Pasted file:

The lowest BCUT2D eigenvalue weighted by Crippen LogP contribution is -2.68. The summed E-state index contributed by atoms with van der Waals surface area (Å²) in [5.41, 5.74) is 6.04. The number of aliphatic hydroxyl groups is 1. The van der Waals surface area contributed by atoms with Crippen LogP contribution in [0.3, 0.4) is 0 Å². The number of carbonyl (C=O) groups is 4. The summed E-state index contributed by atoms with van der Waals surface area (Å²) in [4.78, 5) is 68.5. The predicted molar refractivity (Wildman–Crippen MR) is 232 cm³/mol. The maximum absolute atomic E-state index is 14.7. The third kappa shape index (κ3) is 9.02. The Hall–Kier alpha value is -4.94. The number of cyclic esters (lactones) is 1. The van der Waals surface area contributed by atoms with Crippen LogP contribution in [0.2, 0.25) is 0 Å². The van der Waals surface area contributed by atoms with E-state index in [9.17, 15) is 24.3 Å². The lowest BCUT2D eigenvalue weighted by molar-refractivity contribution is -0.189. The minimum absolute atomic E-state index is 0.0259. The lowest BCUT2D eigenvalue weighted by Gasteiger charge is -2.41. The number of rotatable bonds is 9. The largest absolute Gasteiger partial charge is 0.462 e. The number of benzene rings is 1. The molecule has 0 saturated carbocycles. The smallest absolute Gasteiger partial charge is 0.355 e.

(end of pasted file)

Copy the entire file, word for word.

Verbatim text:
The lowest BCUT2D eigenvalue weighted by Crippen LogP contribution is -2.68. The summed E-state index contributed by atoms with van der Waals surface area (Å²) in [5.41, 5.74) is 6.04. The number of aliphatic hydroxyl groups is 1. The van der Waals surface area contributed by atoms with Crippen LogP contribution in [0.3, 0.4) is 0 Å². The number of carbonyl (C=O) groups is 4. The summed E-state index contributed by atoms with van der Waals surface area (Å²) in [4.78, 5) is 68.5. The predicted molar refractivity (Wildman–Crippen MR) is 232 cm³/mol. The maximum absolute atomic E-state index is 14.7. The third kappa shape index (κ3) is 9.02. The Hall–Kier alpha value is -4.94. The number of cyclic esters (lactones) is 1. The van der Waals surface area contributed by atoms with Crippen LogP contribution in [0.2, 0.25) is 0 Å². The van der Waals surface area contributed by atoms with E-state index in [9.17, 15) is 24.3 Å². The lowest BCUT2D eigenvalue weighted by molar-refractivity contribution is -0.189. The minimum absolute atomic E-state index is 0.0259. The lowest BCUT2D eigenvalue weighted by Gasteiger charge is -2.41. The number of rotatable bonds is 9. The largest absolute Gasteiger partial charge is 0.462 e. The number of benzene rings is 1. The molecule has 0 saturated carbocycles. The smallest absolute Gasteiger partial charge is 0.355 e.